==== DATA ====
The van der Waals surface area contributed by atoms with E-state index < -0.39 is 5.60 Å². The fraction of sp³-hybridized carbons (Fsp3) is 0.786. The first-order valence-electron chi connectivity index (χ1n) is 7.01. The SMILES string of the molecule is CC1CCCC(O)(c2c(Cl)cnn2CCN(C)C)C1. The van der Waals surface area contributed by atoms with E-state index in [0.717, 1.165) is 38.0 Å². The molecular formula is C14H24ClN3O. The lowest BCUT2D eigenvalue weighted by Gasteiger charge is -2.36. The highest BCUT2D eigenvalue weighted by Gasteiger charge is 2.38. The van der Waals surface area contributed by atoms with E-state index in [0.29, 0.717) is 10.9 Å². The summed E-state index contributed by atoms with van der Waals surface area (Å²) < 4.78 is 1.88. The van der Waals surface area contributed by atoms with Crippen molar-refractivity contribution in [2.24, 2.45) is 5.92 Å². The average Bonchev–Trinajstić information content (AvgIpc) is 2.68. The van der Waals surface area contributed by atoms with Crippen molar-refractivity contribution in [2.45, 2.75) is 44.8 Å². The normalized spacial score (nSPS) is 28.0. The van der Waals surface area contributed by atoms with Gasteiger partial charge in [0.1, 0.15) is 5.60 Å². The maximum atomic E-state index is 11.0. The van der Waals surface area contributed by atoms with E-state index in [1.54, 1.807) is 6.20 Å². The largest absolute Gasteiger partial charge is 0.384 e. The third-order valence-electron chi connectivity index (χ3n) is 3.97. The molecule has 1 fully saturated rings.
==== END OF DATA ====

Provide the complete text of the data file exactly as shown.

The van der Waals surface area contributed by atoms with E-state index < -0.39 is 5.60 Å². The fraction of sp³-hybridized carbons (Fsp3) is 0.786. The first-order valence-electron chi connectivity index (χ1n) is 7.01. The SMILES string of the molecule is CC1CCCC(O)(c2c(Cl)cnn2CCN(C)C)C1. The van der Waals surface area contributed by atoms with E-state index in [0.717, 1.165) is 38.0 Å². The molecular formula is C14H24ClN3O. The lowest BCUT2D eigenvalue weighted by Gasteiger charge is -2.36. The highest BCUT2D eigenvalue weighted by Gasteiger charge is 2.38. The van der Waals surface area contributed by atoms with E-state index in [0.29, 0.717) is 10.9 Å². The summed E-state index contributed by atoms with van der Waals surface area (Å²) < 4.78 is 1.88. The van der Waals surface area contributed by atoms with Crippen molar-refractivity contribution in [2.24, 2.45) is 5.92 Å². The average Bonchev–Trinajstić information content (AvgIpc) is 2.68. The van der Waals surface area contributed by atoms with Crippen molar-refractivity contribution in [2.45, 2.75) is 44.8 Å². The normalized spacial score (nSPS) is 28.0. The van der Waals surface area contributed by atoms with Gasteiger partial charge in [0.1, 0.15) is 5.60 Å². The maximum atomic E-state index is 11.0. The van der Waals surface area contributed by atoms with E-state index in [1.54, 1.807) is 6.20 Å². The largest absolute Gasteiger partial charge is 0.384 e. The third-order valence-electron chi connectivity index (χ3n) is 3.97. The molecule has 1 fully saturated rings.